A **ratio distribution** (also known as a **quotient distribution**) is a probability distribution constructed as the distribution of the ratio of random variables having two other known distributions.
Given two (usually independent) random variables *X* and *Y*, the distribution of the random variable *Z* that is formed as the ratio *Z* = *X*/*Y* is a *ratio distribution*.

An example is the Cauchy distribution (also called the *normal ratio distribution*), which comes about as the ratio of two normally distributed variables with zero mean.
Two other distributions often used in test-statistics are also ratio distributions:
the *t*-distribution arises from a Gaussian random variable divided by an independent chi-distributed random variable,
while the *F*-distribution originates from the ratio of two independent chi-squared distributed random variables.
More general ratio distributions have been considered in the literature.^{[1]}^{[2]}^{[3]}^{[4]}^{[5]}^{[6]}^{[7]}^{[8]}^{[9]}

Often the ratio distributions are heavy-tailed, and it may be difficult to work with such distributions and develop an associated statistical test.
A method based on the median has been suggested as a "work-around".^{[10]}

Main article: Algebra of random variables |

The ratio is one type of algebra for random variables:
Related to the ratio distribution are the product distribution, sum distribution and difference distribution. More generally, one may talk of combinations of sums, differences, products and ratios.
Many of these distributions are described in Melvin D. Springer's book from 1979 *The Algebra of Random Variables*.^{[8]}

The algebraic rules known with ordinary numbers do not apply for the algebra of random variables.
For example, if a product is *C = AB* and a ratio is *D=C/A* it does not necessarily mean that the distributions of *D* and *B* are the same.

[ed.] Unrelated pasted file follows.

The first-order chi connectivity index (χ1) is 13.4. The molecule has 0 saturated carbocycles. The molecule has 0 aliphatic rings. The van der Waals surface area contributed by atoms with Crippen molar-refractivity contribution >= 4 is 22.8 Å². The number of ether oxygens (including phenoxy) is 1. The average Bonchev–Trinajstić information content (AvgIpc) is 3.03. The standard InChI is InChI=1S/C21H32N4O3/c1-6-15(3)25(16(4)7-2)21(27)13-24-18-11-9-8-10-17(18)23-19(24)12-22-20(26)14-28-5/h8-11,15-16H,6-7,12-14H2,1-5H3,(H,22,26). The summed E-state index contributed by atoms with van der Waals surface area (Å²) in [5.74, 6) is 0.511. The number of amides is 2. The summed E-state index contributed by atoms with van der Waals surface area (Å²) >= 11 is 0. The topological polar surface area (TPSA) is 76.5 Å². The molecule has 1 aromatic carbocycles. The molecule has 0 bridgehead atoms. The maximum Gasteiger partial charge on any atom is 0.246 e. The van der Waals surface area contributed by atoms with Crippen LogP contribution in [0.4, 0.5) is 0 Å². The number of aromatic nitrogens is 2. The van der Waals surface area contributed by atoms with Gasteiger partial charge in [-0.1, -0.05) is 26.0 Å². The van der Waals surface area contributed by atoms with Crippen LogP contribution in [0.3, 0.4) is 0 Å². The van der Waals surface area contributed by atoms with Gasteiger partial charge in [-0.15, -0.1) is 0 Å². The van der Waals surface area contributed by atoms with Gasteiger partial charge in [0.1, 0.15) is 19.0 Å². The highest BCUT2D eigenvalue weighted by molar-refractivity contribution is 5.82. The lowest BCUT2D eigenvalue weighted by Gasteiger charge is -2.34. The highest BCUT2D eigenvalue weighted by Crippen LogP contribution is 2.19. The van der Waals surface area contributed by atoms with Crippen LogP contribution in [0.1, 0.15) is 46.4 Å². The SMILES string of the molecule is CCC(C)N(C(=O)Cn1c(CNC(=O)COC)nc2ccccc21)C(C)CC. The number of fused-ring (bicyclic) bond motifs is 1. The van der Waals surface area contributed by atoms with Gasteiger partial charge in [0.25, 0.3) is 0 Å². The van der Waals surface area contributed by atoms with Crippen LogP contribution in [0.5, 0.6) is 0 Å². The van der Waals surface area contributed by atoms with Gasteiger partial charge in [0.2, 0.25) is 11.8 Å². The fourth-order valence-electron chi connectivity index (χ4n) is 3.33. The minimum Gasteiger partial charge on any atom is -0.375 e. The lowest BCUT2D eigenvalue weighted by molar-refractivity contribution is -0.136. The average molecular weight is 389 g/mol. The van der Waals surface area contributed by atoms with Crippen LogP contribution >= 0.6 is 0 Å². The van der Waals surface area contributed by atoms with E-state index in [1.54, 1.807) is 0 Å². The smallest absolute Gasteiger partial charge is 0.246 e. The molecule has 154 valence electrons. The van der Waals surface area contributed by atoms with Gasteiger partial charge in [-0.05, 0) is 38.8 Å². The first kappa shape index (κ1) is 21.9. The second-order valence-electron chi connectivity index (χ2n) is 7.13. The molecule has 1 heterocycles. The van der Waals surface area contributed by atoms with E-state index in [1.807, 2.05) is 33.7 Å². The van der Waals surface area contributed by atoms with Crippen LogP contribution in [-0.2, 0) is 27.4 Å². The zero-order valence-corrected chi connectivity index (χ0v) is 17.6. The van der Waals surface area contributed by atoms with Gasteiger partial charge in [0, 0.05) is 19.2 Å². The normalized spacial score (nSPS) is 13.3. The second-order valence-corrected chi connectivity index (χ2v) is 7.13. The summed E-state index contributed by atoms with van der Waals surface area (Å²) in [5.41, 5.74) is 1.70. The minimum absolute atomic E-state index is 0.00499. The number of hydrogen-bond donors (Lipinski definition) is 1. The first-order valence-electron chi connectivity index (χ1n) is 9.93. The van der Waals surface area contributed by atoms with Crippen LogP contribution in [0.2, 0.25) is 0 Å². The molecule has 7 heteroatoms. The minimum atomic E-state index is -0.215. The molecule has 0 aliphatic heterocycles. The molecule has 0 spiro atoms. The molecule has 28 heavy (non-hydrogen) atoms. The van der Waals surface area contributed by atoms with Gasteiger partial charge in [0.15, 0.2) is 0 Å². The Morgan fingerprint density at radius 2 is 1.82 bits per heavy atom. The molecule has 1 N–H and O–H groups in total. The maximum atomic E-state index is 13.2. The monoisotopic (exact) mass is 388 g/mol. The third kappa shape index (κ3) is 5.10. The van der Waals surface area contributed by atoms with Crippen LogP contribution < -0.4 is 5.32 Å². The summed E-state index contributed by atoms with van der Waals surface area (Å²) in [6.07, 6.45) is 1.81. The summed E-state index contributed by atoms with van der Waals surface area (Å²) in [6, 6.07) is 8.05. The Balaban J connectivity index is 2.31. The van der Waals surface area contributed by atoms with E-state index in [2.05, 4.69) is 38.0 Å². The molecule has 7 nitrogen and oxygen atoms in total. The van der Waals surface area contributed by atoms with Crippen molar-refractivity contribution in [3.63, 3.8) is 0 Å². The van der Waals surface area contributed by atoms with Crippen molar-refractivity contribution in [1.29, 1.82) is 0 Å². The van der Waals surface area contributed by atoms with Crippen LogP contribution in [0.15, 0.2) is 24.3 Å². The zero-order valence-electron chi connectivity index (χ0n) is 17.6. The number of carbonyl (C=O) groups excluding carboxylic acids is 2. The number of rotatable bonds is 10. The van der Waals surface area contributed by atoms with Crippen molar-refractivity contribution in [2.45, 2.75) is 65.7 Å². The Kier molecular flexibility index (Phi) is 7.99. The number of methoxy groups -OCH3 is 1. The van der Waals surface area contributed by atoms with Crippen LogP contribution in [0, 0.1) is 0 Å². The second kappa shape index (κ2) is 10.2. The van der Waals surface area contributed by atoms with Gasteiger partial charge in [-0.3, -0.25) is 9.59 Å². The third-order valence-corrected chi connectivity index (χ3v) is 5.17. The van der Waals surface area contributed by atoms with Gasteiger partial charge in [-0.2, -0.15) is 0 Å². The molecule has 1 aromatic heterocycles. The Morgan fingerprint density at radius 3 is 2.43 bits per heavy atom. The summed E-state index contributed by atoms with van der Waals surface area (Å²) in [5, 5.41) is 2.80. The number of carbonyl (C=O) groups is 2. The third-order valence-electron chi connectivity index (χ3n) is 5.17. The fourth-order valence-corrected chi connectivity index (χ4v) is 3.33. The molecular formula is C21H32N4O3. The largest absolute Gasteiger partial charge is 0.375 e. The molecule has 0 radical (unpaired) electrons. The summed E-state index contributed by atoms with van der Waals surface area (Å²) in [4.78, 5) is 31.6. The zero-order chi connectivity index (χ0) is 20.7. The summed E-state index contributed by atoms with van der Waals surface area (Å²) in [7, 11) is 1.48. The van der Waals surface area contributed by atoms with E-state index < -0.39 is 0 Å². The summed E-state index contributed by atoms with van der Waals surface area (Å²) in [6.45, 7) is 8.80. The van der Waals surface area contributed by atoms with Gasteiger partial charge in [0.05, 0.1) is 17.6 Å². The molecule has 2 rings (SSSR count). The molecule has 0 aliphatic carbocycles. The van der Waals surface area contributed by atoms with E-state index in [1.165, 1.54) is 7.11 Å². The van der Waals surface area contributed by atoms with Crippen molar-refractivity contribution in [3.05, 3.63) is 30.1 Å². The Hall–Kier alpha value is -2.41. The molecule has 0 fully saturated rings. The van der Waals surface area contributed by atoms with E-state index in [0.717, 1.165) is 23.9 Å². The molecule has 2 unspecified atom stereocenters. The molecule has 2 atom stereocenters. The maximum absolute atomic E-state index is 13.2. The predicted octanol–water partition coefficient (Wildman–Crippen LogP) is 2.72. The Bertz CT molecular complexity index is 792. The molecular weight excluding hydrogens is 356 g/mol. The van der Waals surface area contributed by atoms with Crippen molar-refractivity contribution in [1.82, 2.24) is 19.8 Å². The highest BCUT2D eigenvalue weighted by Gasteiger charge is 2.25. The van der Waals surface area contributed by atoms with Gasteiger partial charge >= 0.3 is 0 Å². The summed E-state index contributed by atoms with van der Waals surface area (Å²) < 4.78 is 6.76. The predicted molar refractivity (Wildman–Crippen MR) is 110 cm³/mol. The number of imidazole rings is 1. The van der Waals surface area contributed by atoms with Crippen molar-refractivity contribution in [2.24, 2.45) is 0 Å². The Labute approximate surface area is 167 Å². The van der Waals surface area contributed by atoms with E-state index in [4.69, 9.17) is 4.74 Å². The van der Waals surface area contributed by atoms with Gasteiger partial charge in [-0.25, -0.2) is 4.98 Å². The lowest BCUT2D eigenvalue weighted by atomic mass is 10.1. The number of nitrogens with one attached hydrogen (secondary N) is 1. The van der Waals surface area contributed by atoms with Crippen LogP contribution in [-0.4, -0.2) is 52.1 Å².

Indeed, a peculiar effect is seen for the Cauchy distribution: The product and the ratio of two independent Cauchy distributions (with the same scale parameter and the location parameter set to zero) will give the same distribution.^{[8]}
This becomes evident when regarding the Cauchy distribution as itself a ratio distribution of two Gaussian distributions of zero means: Consider two Cauchy random variables, and each constructed from two Gaussian distributions and then

where . The first term is the ratio of two Cauchy distributions while the last term is the product of two such distributions.

A way of deriving the ratio distribution of from the joint distribution of the two other random variables *X , Y* , with joint pdf , is by integration of the following form^{[3]}

If the two variables are independent then and this becomes

This may not be straightforward. By way of example take the classical problem of the ratio of two standard Gaussian samples. The joint pdf is

Defining we have

Using the known definite integral we get

which is the Cauchy distribution, or Student's *t* distribution with *n* = 1

The Mellin transform has also been suggested for derivation of ratio distributions.^{[8]}

In the case of positive independent variables, proceed as follows. The diagram shows a separable bivariate distribution which has support in the positive quadrant and we wish to find the pdf of the ratio . The hatched volume above the line represents the cumulative distribution of the function multiplied with the logical function . The density is first integrated in horizontal strips; the horizontal strip at height *y* extends from *x* = 0 to *x = Ry* and has incremental probability .